Due to the mushrooming spread of the delta variant of COVID-19 and an outbreak of the virus among several of their own workers, Tallahatchie General Hospital and Extended Care Facility in Charleston have implemented new safety protocols and reinstated others.
Effective at 5 p.m. Friday, July 23, the hospital suspended all visitation, while the nursing home is restricting visitation to designated family members during certain hours, for a maximum of one hour at a time, according to TGH Chief Operating Officer Buddy McRae.
» With the exception of the most critical cases, the TGH emergency room is again prescreening all patients for COVID before allowing entry.
» All unvaccinated employees of the hospital and nursing home are required to wear an N95 face mask while in any patient care area.
» Weekly COVID-19 testing of all employees is being reinstituted.
"What we are trying to do is to apply what we've learned in the past 18 months," said McRae. "We want to get ahead of it this time."
For now, McRae said no restrictions have been imposed at the Charleston Clinic or James C. Kennedy Wellness Center, both part of the TGH campus.
This is the second suspension of public visitation at the county hospital since the pandemic began.
TGH-ECF first stopped allowing visitors on March 18, 2020, mere days before the Mississippi State Department of Health reported the first positive case of COVID-19 in Tallahatchie County on March 23.
Despite that action, and other safety measures aimed at holding the virus at bay, 50 residents of the nursing home and numerous employees of the hospital and nursing home were infected. Seven ECF residents died.
When the Moderna and Pfizer vaccines became available in December, health care professionals and residents of long-term care facilities, such as ECF, were among the first people eligible to receive them.
McRae said only "a handful" of the 72 Charleston nursing home residents remain unvaccinated today. A couple of those were advised against vaccination due to having certain underlying health conditions, he added.
"As of late [Thursday, July 22], we did not have a resident who had tested positive," McRae noted. "Believe you me, we're watching it."
Routine weekly testing of employees was stopped several months ago, he explained, "when everything kind of cooled down ... and we were never getting a positive."
After an extended period of time having no TGH employees test positive for the virus, McRae said five have tested positive "just in the last four days."
"Two were in the ECF, one was in dietary and two were in the billing office," he noted. "It's not just one place, and that's what concerns us. You keep hearing that delta is so easily transmissible, and we've gone from no positive employees anywhere to five ... in different departments testing positive."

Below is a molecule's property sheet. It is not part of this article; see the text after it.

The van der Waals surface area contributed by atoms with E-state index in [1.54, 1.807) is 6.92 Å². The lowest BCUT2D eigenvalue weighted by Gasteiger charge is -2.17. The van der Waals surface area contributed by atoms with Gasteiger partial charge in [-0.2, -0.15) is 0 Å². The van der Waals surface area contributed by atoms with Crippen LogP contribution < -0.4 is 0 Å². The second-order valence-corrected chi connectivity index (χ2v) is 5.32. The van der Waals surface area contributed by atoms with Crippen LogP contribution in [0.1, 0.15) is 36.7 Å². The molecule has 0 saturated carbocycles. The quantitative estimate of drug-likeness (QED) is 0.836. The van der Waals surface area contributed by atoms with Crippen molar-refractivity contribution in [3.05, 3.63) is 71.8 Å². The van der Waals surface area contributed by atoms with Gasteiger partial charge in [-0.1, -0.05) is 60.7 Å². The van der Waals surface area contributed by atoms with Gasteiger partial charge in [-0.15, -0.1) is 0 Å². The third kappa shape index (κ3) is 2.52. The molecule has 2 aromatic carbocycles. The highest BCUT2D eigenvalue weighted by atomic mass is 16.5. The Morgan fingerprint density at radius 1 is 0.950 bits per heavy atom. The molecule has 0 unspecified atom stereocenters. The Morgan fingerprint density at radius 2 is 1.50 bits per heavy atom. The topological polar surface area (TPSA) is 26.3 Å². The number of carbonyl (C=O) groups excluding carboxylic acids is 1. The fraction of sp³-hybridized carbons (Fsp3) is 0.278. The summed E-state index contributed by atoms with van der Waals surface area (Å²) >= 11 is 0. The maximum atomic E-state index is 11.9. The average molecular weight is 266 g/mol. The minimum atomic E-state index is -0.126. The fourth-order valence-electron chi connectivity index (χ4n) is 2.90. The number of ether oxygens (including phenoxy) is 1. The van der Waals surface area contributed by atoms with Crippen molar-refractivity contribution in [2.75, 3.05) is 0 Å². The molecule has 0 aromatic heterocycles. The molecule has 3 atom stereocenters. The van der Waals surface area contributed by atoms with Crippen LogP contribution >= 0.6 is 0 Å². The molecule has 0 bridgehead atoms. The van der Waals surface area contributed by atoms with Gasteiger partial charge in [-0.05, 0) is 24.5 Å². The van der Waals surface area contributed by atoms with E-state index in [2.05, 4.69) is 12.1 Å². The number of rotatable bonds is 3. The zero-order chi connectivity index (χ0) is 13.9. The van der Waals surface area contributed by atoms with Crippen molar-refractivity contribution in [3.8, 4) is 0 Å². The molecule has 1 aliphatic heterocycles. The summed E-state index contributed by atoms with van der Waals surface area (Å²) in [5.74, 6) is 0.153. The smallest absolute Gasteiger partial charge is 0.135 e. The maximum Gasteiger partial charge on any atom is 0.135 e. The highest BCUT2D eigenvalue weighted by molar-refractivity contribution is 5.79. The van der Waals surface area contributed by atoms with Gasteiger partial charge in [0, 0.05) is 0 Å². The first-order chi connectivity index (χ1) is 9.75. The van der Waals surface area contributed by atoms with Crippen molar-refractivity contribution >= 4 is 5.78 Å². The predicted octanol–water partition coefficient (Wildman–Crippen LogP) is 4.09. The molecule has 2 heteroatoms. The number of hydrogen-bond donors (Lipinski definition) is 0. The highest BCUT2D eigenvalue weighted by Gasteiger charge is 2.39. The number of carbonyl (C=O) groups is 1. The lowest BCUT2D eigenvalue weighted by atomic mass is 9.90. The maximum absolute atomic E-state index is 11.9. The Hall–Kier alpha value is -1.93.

While declining to cite the percentage of TGH employees who have not been vaccinated, McRae said the figure is in line with the national average. Nationally, about 52% of frontline health care workers had been vaccinated by the end of March, according to a survey by the Kaiser Family Foundation and The Washington Post.
When asked, McRae noted that a couple of the local workers testing positive this week had been fully vaccinated before contracting the delta variant. He stressed that neither has had "any substantial symptoms." One got tested after being exposed to the virus off-site and then started running a fever, he explained.
In its daily update Friday, MSDH reported 1,317 new cases of COVID-19 statewide — the greatest single-day total since Jan. 30, when there were 1,528.
A total of 503 Mississippians were hospitalized with the illness as of Friday. Of those, 165 were in intensive care units and 65 were on ventilators.
McRae said the statistics continue to bear out the efficacy of the vaccines.
"Of the 500-some-odd people who are in the hospital right now with COVID, more than 80% of them were not vaccinated," McRae said. "That tells you how effective [the vaccine] is."
To those who would question why they should get vaccinated if they still might get the virus, McRae noted that the COVID vaccine is similar to the flu vaccine in one critical respect.
"Anybody who's ever gotten the flu vaccine knows, you can get the flu vaccine and still get the flu. But if you've gotten the vaccine, your symptoms are going to tend to be way milder than they would be if you had not gotten the vaccine," he said.
MSDH reported Friday that only 28% of the residents of Tallahatchie County are fully vaccinated. Statewide, just 32% have been inoculated.
McRae said TGH continues to offer the Moderna vaccine to the public one day a week, usually on Wednesday but sometimes Thursday or Friday, on an appointment-only basis.
"It is free, it's available to the public, and we do it only one day a week because the vaccine is frozen and we have to get a headcount to know how much to thaw out," McRae stated. "If we had the demand for it, we would do it all day, five days a week."
He said about 20 people make appointments to be vaccinated locally each week.
Anyone interested in getting the Moderna vaccine may make an appointment by dialing the TGH one-call number at 662-647-8000.
McRae offers vaccine skeptics a sobering message.
"When people say to me, 'Well, I'm just not sure if I can trust the vaccine,' my response is, well, then, let's see how much you trust the virus, because you're going to get it if you don't get vaccinated. So you can either trust the vaccine or the virus. The vaccine is not going to kill you; the virus might."
Editor's note: An earlier version of this story incorrectly stated that all visitation at the Extended Care Facility had been suspended.